Africa’s largest economy, Nigeria, is seeking loans from the World Bank and African Development Bank (ADB) to help fund its forecasted budget deficit. Historically, Nigeria’s budget has been financed primarily with oil revenues, but the recent plummet in oil prices has slashed the amount of funding produced by this sector. Nigeria is not alone in this situation, as other nations such as Azerbaijan, Venezuela, Algeria, and Iraq are also in dire economic straights due to an overreliance on oil production.

The extent of the forecasted budget deficit is exacerbated by plans to increase spending on infrastructure development in the coming year. If approved by parliament, Nigeria’s 2016 budget will be the nation’s largest ever, as it plans to make long-overdue improvements to its infrastructure. A larger budget coupled with a major drop in oil revenues has led Nigeria to seek loans from outside sources. Specifically, Nigeria is seeking out loans amounting to $3.5 billion, comprised of a $2.5 billion “development policy” loan from the World Bank and a $1 billion loan from the African Development Bank. Nigeria’s finance minister believes it is still plausible to utilize the Eurobond market; however, interest rates would be significant due to Nigeria’s current risk profile.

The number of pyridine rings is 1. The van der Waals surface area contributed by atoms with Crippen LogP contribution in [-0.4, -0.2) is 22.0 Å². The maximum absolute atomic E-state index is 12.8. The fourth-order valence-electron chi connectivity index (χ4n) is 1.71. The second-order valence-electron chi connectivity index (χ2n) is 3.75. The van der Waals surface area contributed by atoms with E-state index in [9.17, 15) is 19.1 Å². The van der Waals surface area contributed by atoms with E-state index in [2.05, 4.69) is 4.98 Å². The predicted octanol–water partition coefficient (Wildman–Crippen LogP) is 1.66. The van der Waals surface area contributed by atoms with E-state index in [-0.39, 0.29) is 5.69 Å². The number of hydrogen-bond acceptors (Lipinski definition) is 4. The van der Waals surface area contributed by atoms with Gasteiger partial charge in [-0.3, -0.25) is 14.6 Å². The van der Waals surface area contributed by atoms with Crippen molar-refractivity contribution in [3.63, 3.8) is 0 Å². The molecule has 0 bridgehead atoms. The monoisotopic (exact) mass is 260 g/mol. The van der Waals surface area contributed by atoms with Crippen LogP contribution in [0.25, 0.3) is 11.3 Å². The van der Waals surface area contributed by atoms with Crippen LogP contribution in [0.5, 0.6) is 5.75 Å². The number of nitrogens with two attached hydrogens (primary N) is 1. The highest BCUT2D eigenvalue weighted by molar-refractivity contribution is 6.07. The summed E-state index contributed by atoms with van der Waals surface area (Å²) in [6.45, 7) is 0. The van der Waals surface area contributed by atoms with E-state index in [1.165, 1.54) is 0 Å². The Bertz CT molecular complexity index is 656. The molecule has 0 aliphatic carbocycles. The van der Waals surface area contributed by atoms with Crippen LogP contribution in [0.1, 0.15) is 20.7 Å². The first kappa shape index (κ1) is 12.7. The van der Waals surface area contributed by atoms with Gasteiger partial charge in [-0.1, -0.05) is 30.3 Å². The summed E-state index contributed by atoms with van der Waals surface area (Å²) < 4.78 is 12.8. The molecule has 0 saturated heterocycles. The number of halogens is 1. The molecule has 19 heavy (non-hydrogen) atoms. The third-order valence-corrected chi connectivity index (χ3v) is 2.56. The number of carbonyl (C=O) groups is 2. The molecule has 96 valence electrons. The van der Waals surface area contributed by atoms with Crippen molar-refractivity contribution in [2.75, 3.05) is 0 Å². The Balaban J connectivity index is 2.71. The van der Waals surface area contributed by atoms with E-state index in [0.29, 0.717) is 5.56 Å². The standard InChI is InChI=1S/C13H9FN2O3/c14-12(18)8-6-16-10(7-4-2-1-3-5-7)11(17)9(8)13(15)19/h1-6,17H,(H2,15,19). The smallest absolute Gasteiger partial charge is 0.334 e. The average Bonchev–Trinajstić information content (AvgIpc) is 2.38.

A nation that is heavily reliant on one industry is extremely vulnerable to the present conditions of the global industry. Without a diversified economy, in which many industries make an integral contribution to the economy, an external shock such as a drop in oil prices will put the nation in a precarious economic position. Loans from the World Bank and African Development Bank are certainly a short-term solution to Nigeria’s problem, but major changes to the economy’s structure are needed to prevent a similar situation from reoccurring.  

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